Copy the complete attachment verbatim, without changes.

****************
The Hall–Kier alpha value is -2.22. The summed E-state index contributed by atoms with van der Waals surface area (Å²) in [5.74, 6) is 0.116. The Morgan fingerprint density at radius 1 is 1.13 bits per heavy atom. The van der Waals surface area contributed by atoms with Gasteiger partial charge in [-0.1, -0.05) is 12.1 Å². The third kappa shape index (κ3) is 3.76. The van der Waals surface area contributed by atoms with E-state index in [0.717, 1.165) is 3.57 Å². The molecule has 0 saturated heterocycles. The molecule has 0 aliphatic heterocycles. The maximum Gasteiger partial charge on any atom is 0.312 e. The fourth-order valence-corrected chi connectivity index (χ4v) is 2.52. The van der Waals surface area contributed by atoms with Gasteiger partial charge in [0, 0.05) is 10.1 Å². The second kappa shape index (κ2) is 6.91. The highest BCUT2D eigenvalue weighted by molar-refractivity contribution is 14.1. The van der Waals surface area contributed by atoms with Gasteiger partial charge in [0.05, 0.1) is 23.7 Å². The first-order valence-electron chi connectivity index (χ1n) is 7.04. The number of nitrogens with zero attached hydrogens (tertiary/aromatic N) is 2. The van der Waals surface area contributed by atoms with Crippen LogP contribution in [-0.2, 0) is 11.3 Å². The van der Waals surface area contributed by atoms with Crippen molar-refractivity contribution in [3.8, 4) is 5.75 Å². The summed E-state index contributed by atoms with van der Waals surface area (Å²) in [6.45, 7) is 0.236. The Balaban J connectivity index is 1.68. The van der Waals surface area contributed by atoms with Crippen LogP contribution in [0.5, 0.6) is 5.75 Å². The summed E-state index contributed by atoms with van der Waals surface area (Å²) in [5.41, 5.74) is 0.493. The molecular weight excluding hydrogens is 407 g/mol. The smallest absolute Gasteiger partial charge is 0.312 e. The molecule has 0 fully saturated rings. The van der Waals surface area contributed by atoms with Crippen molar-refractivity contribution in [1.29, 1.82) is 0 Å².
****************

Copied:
The Hall–Kier alpha value is -2.22. The summed E-state index contributed by atoms with van der Waals surface area (Å²) in [5.74, 6) is 0.116. The Morgan fingerprint density at radius 1 is 1.13 bits per heavy atom. The van der Waals surface area contributed by atoms with Gasteiger partial charge in [-0.1, -0.05) is 12.1 Å². The third kappa shape index (κ3) is 3.76. The van der Waals surface area contributed by atoms with E-state index in [0.717, 1.165) is 3.57 Å². The molecule has 0 saturated heterocycles. The molecule has 0 aliphatic heterocycles. The maximum Gasteiger partial charge on any atom is 0.312 e. The fourth-order valence-corrected chi connectivity index (χ4v) is 2.52. The van der Waals surface area contributed by atoms with Gasteiger partial charge in [0, 0.05) is 10.1 Å². The second kappa shape index (κ2) is 6.91. The highest BCUT2D eigenvalue weighted by molar-refractivity contribution is 14.1. The van der Waals surface area contributed by atoms with Gasteiger partial charge in [0.05, 0.1) is 23.7 Å². The first-order valence-electron chi connectivity index (χ1n) is 7.04. The number of nitrogens with zero attached hydrogens (tertiary/aromatic N) is 2. The van der Waals surface area contributed by atoms with Crippen LogP contribution in [-0.2, 0) is 11.3 Å². The van der Waals surface area contributed by atoms with Crippen molar-refractivity contribution in [3.8, 4) is 5.75 Å². The summed E-state index contributed by atoms with van der Waals surface area (Å²) in [6.45, 7) is 0.236. The Balaban J connectivity index is 1.68. The van der Waals surface area contributed by atoms with Crippen LogP contribution in [0.5, 0.6) is 5.75 Å². The summed E-state index contributed by atoms with van der Waals surface area (Å²) in [5.41, 5.74) is 0.493. The molecular weight excluding hydrogens is 407 g/mol. The smallest absolute Gasteiger partial charge is 0.312 e. The molecule has 0 fully saturated rings. The van der Waals surface area contributed by atoms with Crippen molar-refractivity contribution in [1.29, 1.82) is 0 Å².